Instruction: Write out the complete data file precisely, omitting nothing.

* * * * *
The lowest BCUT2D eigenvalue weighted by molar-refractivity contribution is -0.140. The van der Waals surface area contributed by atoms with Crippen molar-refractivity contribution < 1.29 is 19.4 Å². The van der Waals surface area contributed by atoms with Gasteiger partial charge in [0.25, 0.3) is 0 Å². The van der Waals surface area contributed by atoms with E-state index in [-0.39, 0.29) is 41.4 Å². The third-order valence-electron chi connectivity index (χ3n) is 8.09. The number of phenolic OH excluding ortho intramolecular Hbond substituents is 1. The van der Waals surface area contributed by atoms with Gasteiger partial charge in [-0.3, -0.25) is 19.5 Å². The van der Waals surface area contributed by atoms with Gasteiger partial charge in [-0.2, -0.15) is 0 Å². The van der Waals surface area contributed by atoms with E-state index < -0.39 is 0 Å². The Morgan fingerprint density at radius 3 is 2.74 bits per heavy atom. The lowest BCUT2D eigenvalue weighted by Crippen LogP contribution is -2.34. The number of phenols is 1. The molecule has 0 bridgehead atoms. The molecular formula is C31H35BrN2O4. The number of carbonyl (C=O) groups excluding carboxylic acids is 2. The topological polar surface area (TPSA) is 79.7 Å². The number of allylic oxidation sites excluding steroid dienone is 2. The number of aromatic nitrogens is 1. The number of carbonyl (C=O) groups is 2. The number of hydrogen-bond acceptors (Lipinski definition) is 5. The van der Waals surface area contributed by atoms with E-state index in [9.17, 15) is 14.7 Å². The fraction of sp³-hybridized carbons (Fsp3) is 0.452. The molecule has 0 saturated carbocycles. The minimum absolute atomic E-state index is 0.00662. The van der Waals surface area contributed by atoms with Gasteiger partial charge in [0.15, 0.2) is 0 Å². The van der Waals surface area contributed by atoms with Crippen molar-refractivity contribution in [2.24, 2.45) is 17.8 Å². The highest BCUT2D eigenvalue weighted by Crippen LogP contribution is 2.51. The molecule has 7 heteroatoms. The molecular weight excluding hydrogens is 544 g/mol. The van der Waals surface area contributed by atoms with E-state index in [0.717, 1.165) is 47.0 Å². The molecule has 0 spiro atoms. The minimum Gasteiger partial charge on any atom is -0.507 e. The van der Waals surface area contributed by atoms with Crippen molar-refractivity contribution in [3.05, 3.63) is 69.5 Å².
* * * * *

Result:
The lowest BCUT2D eigenvalue weighted by molar-refractivity contribution is -0.140. The van der Waals surface area contributed by atoms with Crippen molar-refractivity contribution < 1.29 is 19.4 Å². The van der Waals surface area contributed by atoms with Gasteiger partial charge in [0.25, 0.3) is 0 Å². The van der Waals surface area contributed by atoms with E-state index in [-0.39, 0.29) is 41.4 Å². The third-order valence-electron chi connectivity index (χ3n) is 8.09. The number of phenolic OH excluding ortho intramolecular Hbond substituents is 1. The van der Waals surface area contributed by atoms with Gasteiger partial charge in [-0.3, -0.25) is 19.5 Å². The van der Waals surface area contributed by atoms with Gasteiger partial charge in [-0.2, -0.15) is 0 Å². The van der Waals surface area contributed by atoms with E-state index < -0.39 is 0 Å². The Morgan fingerprint density at radius 3 is 2.74 bits per heavy atom. The lowest BCUT2D eigenvalue weighted by Crippen LogP contribution is -2.34. The number of phenols is 1. The molecule has 0 bridgehead atoms. The molecular formula is C31H35BrN2O4. The number of carbonyl (C=O) groups excluding carboxylic acids is 2. The topological polar surface area (TPSA) is 79.7 Å². The number of allylic oxidation sites excluding steroid dienone is 2. The number of aromatic nitrogens is 1. The number of carbonyl (C=O) groups is 2. The number of hydrogen-bond acceptors (Lipinski definition) is 5. The van der Waals surface area contributed by atoms with E-state index in [9.17, 15) is 14.7 Å². The fraction of sp³-hybridized carbons (Fsp3) is 0.452. The molecule has 0 saturated carbocycles. The minimum absolute atomic E-state index is 0.00662. The van der Waals surface area contributed by atoms with Gasteiger partial charge in [0.15, 0.2) is 0 Å². The van der Waals surface area contributed by atoms with Crippen molar-refractivity contribution in [2.24, 2.45) is 17.8 Å². The highest BCUT2D eigenvalue weighted by Crippen LogP contribution is 2.51. The molecule has 7 heteroatoms. The molecular weight excluding hydrogens is 544 g/mol. The van der Waals surface area contributed by atoms with E-state index in [0.717, 1.165) is 47.0 Å². The molecule has 0 spiro atoms. The minimum Gasteiger partial charge on any atom is -0.507 e. The van der Waals surface area contributed by atoms with Crippen molar-refractivity contribution in [3.05, 3.63) is 69.5 Å².